• Technical Competency
  • Communications
  • Project & Financial Management
  • Team Effectiveness
  • Professional Accountability
  • Social, Economical, Environmental & Sustainability
  • Personal Continuing Professional Development

For help with this licensing step, we have the following courses:

  • 34 CBA Course (PEO, EGBC (engineers only), APEGNB, APEGS, EGM, PEGNL or Engineers PEI)
  • 22 CBA Course (APEGA, NAPEG, or Engineers Yukon)

 

NPPE

---(step 5 for international grads; step 3 for Canadian grads)---

This step is often referred to as the law and ethics exam.  It consists of 110 multiple-choice questions that span the topics of law, ethics and professional practice as they relate to engineers and geoscientists.  If possible, allow 5 weeks of study at 1 hour per day.  You can get started with our free NPPE mini-course to get our lessons and practice questions related to syllabus topic one which covers professionalism.

 

Wait for board approval

---(step 6 for international applicants; step 4 for Canadian applicants)---

All your documents are in by this time, and you've met the licence requirements.  The staff at your association have recommended you receive your licence.  The final step is board approval.  The board sits about once a month but may take off the month of December.  Waiting for this step can take up to 2 months.

 

P Eng per capita
Source: Engineers Canada

Where should you apply for your PEng license?

If you haven't selected your association yet, it is advisable to pick one based on where you live and plan on doing most of your projects.  This is normally dictated by where your company's office or projects are.  Talk to your manager to see what makes the most sense with your company.  Below is a map of Canada to show the concentration of engineers across Canada.

 

What part of the licensing journey are you most concerned about?  Please leave us a comment below or contact us with your questions.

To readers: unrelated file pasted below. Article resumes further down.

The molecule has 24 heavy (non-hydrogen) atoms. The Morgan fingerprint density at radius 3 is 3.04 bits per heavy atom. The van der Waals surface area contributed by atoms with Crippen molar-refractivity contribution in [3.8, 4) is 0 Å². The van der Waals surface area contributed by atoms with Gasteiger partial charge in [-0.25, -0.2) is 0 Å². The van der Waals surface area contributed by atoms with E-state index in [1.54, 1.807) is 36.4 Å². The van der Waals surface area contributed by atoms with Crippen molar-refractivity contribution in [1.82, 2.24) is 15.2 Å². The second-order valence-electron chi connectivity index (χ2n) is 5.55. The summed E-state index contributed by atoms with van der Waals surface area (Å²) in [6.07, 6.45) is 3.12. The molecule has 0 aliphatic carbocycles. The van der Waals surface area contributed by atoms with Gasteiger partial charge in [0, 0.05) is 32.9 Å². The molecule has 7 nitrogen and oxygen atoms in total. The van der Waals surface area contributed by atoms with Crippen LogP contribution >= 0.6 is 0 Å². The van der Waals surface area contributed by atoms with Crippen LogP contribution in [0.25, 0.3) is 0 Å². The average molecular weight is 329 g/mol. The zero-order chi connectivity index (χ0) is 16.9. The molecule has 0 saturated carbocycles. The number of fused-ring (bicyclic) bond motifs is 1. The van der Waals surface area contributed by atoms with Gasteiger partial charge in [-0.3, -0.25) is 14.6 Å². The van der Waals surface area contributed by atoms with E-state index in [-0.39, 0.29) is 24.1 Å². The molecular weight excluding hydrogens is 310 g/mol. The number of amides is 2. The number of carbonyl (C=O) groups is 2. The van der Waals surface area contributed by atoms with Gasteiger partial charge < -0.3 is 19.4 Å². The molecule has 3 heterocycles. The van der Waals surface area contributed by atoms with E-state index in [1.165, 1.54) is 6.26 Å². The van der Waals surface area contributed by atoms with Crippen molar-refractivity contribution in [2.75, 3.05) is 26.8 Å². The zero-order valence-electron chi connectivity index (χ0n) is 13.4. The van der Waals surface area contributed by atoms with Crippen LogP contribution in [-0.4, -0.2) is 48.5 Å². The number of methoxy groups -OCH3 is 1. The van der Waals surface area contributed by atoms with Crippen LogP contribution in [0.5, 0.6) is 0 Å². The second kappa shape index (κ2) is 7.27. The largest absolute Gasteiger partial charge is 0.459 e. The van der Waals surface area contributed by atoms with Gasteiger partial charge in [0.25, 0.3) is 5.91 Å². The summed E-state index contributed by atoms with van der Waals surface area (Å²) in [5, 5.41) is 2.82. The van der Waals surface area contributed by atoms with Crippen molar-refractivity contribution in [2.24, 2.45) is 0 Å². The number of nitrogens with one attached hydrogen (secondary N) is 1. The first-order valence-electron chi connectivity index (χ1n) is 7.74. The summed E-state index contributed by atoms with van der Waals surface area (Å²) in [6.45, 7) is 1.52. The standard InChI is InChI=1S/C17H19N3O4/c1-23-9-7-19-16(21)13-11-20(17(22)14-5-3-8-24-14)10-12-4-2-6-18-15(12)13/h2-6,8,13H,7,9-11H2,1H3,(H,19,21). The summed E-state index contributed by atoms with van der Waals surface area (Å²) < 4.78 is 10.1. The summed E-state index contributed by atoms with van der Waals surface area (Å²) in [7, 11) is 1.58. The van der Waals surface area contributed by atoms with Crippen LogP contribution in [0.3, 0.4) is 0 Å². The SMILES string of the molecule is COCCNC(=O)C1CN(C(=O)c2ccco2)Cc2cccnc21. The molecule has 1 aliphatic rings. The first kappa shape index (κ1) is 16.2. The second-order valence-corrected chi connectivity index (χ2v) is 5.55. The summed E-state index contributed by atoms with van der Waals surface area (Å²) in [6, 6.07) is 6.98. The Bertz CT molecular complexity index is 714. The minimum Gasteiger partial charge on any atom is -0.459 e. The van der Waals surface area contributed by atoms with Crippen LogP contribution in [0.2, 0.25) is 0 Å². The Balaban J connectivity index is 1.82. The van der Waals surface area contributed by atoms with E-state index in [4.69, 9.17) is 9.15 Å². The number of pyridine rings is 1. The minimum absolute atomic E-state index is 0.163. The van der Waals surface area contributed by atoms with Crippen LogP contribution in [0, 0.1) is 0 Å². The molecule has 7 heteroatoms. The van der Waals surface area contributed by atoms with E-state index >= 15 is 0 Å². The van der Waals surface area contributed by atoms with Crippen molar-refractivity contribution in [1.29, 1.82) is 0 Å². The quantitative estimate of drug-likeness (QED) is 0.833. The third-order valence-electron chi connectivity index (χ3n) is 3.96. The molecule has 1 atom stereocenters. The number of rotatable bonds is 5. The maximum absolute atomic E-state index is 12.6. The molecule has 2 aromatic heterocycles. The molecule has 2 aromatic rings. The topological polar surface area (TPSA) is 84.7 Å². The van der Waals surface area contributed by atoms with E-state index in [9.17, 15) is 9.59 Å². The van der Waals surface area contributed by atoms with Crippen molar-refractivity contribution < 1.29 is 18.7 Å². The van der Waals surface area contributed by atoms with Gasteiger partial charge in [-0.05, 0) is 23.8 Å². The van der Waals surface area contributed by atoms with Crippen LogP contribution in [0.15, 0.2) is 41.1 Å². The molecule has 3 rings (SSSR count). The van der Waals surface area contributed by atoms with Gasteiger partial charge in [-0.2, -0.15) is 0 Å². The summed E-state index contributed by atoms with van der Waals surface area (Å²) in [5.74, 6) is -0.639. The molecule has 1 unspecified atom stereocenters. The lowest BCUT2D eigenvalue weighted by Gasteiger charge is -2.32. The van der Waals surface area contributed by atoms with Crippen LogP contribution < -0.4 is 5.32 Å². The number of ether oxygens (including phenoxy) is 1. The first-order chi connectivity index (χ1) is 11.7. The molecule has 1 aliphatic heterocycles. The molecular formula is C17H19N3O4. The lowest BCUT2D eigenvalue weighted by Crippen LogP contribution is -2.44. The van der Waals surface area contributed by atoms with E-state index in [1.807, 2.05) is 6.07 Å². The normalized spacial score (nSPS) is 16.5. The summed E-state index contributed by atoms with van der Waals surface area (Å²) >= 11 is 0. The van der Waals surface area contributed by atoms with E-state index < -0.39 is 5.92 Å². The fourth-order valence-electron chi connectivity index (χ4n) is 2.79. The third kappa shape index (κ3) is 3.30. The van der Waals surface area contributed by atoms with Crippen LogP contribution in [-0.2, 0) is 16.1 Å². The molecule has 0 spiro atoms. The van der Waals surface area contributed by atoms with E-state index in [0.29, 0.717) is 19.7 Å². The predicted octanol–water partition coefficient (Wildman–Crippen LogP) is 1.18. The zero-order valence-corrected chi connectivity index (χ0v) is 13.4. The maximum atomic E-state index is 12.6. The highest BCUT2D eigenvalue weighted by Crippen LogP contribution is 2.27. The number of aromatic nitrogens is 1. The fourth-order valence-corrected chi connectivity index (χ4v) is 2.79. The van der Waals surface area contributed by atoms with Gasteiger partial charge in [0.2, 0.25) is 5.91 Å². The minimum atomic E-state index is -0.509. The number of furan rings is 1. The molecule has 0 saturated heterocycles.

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5 thoughts on “P.Eng. License Steps Explained – For Canadian and International Grads”

    1. Hi Ron,
      We’ve never seen that before. Perhaps you can ask the person who’s using that title. Or maybe it is a different designation. Feel free to reach out if you need help with the licensing process [email protected]

  1. I am Idowu Olusegun by name, Male 52yrs of age ,a Nigerian citizen and presently in Canada now as my son just filling (PR) for me and his mum being a citizen here in Canada. I started my carrier from technical education far back in1991 and graduated in 1994. as a criteria for your completion at the school, you need to pass the three stages of city and guild exams then and which i did and passed the three stages and graduated as the best Electrical Student of the year then at the technical school owned by West African Portland Cement . I later proceed for a part time studies at the Polytechnic Ibadan for my National and Higher National diploma on Part time bases while i work with different establishment during my schooling as no one to fund my education. i had been running my personal Engineering firm that i registered with Nigeria corporate affairs commission far in 2007. I work with my firm till date but thinking of relocating to Canada recently because of the economic situation of Nigeria and insecurity there in.
    How will you advise me?